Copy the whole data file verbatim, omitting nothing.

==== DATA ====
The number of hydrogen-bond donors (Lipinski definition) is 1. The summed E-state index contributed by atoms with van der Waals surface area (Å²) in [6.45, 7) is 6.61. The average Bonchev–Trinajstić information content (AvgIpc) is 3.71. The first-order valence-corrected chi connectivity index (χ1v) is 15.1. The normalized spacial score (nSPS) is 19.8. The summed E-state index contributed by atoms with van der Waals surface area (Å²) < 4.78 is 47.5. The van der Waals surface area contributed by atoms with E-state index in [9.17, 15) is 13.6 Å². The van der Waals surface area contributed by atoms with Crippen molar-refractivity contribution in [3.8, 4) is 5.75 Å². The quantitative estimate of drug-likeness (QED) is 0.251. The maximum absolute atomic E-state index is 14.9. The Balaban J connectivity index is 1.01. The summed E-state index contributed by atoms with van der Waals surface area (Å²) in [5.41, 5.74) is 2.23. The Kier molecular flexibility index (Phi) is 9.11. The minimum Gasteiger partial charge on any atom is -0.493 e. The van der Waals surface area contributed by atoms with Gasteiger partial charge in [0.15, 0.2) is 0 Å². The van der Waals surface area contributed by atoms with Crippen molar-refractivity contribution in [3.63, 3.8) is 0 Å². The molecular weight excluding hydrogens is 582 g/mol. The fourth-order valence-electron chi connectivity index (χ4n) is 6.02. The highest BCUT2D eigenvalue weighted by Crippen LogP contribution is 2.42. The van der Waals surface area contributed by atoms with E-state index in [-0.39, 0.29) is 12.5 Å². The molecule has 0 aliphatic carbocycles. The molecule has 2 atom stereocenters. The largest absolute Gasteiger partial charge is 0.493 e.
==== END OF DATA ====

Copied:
The number of hydrogen-bond donors (Lipinski definition) is 1. The summed E-state index contributed by atoms with van der Waals surface area (Å²) in [6.45, 7) is 6.61. The average Bonchev–Trinajstić information content (AvgIpc) is 3.71. The first-order valence-corrected chi connectivity index (χ1v) is 15.1. The normalized spacial score (nSPS) is 19.8. The summed E-state index contributed by atoms with van der Waals surface area (Å²) < 4.78 is 47.5. The van der Waals surface area contributed by atoms with E-state index in [9.17, 15) is 13.6 Å². The van der Waals surface area contributed by atoms with Crippen molar-refractivity contribution in [3.8, 4) is 5.75 Å². The quantitative estimate of drug-likeness (QED) is 0.251. The maximum absolute atomic E-state index is 14.9. The Balaban J connectivity index is 1.01. The summed E-state index contributed by atoms with van der Waals surface area (Å²) in [5.41, 5.74) is 2.23. The Kier molecular flexibility index (Phi) is 9.11. The minimum Gasteiger partial charge on any atom is -0.493 e. The van der Waals surface area contributed by atoms with Gasteiger partial charge in [0.15, 0.2) is 0 Å². The van der Waals surface area contributed by atoms with Crippen molar-refractivity contribution in [3.63, 3.8) is 0 Å². The molecular weight excluding hydrogens is 582 g/mol. The fourth-order valence-electron chi connectivity index (χ4n) is 6.02. The highest BCUT2D eigenvalue weighted by Crippen LogP contribution is 2.42. The van der Waals surface area contributed by atoms with E-state index in [-0.39, 0.29) is 12.5 Å². The molecule has 0 aliphatic carbocycles. The molecule has 2 atom stereocenters. The largest absolute Gasteiger partial charge is 0.493 e.